So please help us. Please take this survey – it should only take 10 minutes and you can find it here. And if you and leave your email address then we’ll send you a copy of the following report.  

Are we really approaching the end of this work? Will this be the final piece of the listening project? Maybe – I’m sure we’ll listen to what you tell us. 

 

Howard Krais

IABC UK&I Past President

Our commitment to Inclusion & Diversity

In October 2020 we hosted an event to look to the future of the comms profession and hear from a panel of expert speakers. We also celebrated Black History Month and took a moment to recognise the importance of having diverse voices across our industry.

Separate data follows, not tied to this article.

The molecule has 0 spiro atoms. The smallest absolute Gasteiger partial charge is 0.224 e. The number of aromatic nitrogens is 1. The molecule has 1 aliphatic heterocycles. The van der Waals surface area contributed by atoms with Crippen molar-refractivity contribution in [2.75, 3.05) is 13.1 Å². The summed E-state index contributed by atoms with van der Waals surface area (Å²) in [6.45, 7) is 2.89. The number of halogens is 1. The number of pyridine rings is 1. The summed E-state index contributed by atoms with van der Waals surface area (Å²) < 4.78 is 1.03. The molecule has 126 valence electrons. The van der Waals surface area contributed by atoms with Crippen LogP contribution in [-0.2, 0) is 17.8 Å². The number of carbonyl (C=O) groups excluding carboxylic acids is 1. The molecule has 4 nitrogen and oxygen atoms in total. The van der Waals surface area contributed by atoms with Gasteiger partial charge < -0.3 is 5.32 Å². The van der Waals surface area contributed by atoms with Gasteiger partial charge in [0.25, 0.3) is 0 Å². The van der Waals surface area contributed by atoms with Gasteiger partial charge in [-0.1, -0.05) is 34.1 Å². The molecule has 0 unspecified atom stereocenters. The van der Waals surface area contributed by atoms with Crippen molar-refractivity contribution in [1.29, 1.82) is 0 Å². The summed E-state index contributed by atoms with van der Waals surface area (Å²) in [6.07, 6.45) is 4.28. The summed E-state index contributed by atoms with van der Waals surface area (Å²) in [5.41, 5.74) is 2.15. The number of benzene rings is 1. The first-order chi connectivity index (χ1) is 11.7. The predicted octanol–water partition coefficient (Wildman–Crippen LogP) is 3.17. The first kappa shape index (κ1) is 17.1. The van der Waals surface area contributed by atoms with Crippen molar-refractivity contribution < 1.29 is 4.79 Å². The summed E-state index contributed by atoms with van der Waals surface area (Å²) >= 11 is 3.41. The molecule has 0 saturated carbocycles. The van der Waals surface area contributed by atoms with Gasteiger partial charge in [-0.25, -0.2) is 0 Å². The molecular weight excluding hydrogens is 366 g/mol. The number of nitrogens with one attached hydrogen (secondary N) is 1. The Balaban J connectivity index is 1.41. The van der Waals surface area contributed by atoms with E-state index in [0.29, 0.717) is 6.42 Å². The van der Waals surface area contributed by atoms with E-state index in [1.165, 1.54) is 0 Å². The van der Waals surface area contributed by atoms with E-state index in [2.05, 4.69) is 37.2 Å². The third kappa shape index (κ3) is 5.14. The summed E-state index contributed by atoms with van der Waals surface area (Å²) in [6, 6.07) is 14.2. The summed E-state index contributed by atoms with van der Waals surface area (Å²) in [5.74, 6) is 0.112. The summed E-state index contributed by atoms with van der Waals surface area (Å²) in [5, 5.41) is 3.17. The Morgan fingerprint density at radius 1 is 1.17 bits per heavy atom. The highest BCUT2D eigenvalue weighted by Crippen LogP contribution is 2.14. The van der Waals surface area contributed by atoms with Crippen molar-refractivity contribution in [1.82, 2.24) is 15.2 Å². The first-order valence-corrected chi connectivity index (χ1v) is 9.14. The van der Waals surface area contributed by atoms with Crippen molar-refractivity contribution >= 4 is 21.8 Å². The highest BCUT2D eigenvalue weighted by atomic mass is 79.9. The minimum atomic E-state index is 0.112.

You can download the speakers’ key takeaways and tips on maintaining mental health during a crisis here:

IABC BHM 28.10.2020 event handout

Attendees at our Black History Month 2020 event.

As a starting point to demonstrate our commitment to Inclusion & Diversity, the IABC UK & Ireland 2020-2021 board has pledged to live by the following statements:

Diversity of panels

We commit to always have someone from a minority group on our panels, where we have more than one speaker.

Diversity of images

We will ensure the images we use reflect our members, the communications profession and the communities we all work in.

Diversity of thought

We will highlight a range of voices through our UK&I blog.

Diversity of cultures